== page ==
My English muffins recipe totally delivers when it comes to getting those perfect nooks and crannies (no kneading and no special tools required)! This recipe is simple and quick to make (for a yeast dough, anyway!), and is a perfect easy breakfast option! Recipe includes a how-to video!
Nooks & Crannies Galore
Many English muffin recipes are nothing more than basic bread recipes shaped into discs and cooked on a griddle. This method “works”, but the end result falls flat with no nooks, no crannies, and a very bread-y flavor that just doesn’t ring true to the classic English muffin. My recipe is different.
While my homemade bread was a good starting point, there were a few drastic and key changes that needed to be made in order to make true English muffins. It took quite a bit of troubleshooting, but to say I’m happy with the way these ultimately turned out is an understatement, I’m downright thrilled and I can’t wait for you to try them.
They’re so easy (no mixer, no kneading!), so quick (5 minutes to stir together and just 30 minutes of resting, no overnight proofing!) and they taste like the real thing. They are the real deal, and you’ll never go back to store-bought, ever. So what is it that makes my recipe so darn good?
English Muffin Dough, Perfected
The difference is all in the dough. While most yeast doughs (like sweet bread or pizza dough) are made with a dense, elastic dough that you can knead and shape, English muffins require a very different sort of dough. In fact, it’s more of a batter, and it’s incredibly simple to make with absolutely no kneading required (and only a brief 30 minute rise/rest)!
This is a very (almost shockingly) thin dough, at least where yeast doughs are concerned. The flour has been drastically reduced, but this is for two very important reasons.
First, reducing the flour creates a loose and sticky batter (as opposed to a firm, dense one). This matters, because as the dough cooks on your stovetop, tiny air pockets form and tunnel through the dough (which couldn’t happen if you had a more classic, dense dough). These become your nooks and crannies.
Because of its structure, my English muffin dough can’t be kneaded, rolled, or shaped, it must be scooped! It’s similar to an elastic pancake or muffin batter, and once you uncover it after its risen you might even panic a bit and think something’s wrong… Don’t panic! Forge onward. Do it for the nooks and crannies.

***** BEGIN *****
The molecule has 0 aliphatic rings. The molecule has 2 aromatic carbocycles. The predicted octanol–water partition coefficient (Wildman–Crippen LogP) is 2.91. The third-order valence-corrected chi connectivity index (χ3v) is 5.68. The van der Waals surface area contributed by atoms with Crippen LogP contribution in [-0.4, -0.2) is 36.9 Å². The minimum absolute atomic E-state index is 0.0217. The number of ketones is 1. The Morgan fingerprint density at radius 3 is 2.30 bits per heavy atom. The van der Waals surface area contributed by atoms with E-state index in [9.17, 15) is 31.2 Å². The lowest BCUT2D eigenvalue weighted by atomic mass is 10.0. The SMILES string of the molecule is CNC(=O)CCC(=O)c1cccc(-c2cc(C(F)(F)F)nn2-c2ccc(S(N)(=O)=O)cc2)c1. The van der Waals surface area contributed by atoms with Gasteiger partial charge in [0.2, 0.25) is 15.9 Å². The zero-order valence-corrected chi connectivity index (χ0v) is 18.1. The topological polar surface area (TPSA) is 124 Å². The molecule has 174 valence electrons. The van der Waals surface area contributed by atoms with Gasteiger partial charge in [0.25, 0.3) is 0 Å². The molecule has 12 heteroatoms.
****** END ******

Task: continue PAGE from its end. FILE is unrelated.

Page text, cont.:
Second, reducing the flour helps to gives the English muffins their characteristic, subtle savory/sour/tangy flavor. A good recipe must have this flavor (which traditional bread does not). When I reduced the flour trying to achieve nooks and crannies, I was thrilled to find the flavors fostered by the yeast shone a bit more and gave me the distinct, signature taste I was looking for. Perfection (and much less fussy and time consuming than some of the other methods I’d tried, including using buttermilk and letting the dough rise for 18 hours)!
So what do you need for the BEST English muffins?
- Milk. A blend of both milk and water gives the English muffins adequate tenderness and flavor without compromising on fluffiness.
- Yeast. The yeast is responsible for both the flavor and light texture of the dough. I use and recommend active dry yeast, but instant (/rapid rise) would work instead (see FAQ section).
- Granulated sugar. Sugar feeds the yeast, adds flavor, and helps to make the muffins turn their classic golden brown color. Don’t worry, the English muffins won’t be sweet!
- Unsalted butter. As with most of my recipes, I opt to use unsalted butter and then add salt. This gives us better control over the final flavor of the English muffins.
- Flour. Either all-purpose or bread flour will work in this recipe. Bread flour will give the muffins a chewier texture that is characteristic of breads, but I often make these with all-purpose flour.
- Cornmeal. This is optional. A light dusting of cornmeal on your baking sheet helps to keep them from sticking to the pan. Since I recommend lining your pan with parchment, this realistically isn’t totally necessary, but since cornmeal has become such a characteristic addition to the muffins, I recommend you include it when making yours for the full effect!
This is just an overview of the ingredients I used and why. For the full recipe please scroll down to the bottom of the post!
How to Make English Muffin Batter
- Combine milk and water in a heatproof dish and warm in the microwave (no hotter than 115F!). Pour this into a large bowl and add the yeast and a pinch of sugar; allow to sit until you have a foamy yeast cap over the liquid (if this doesn’t happen you’ll need to toss out the mixture and start over).
- When your yeast mixture is foamy, add the rest of the sugar and the salt, melted butter, egg, and flour, and stir until combined. Your dough will be wet and sticky, nothing like most yeast doughs you’ve used before (if you’ve made cinnamon rolls, be warned that this is a whole new kind of dough!).
- Cover with plastic wrap and allow to rise in a warm and non-drafty area of your kitchen for 30 minutes. Preheat the oven to 350F once the dough is finished rising (you won’t need this yet, first we’ll head to the stovetop).
- Melt a small bit of butter in a skillet over medium heat. Make sure you do not turn the heat up too high on your stovetop; the nooks and crannies form as the muffins are cooked slowly!
How to Cook English Muffins
- Once the butter is melted, place your English muffin rings (if using) in the pan and scoop about ⅓ cup of batter. The dough will deflate (don’t punch it or deflate more than you need to to scoop) and will be like a thick, sticky, and very elastic pancake dough… this is normal!
- Cook on each side until golden brown (the exact time will vary greatly depending on the type of pan you are using: nonstick or stainless steel will take much longer than cast iron). Most likely your first muffins will be your test muffins as you test how quickly they turn brown, mine got a little bit too dark in the photo above, it’s life but whoops!
- Once golden brown on both sides, place the English muffins on a cornmeal-dusted baking. Repeat steps 1 and 2 until you’ve used all of your batter (you’ll get 7-8 muffins out of this recipe).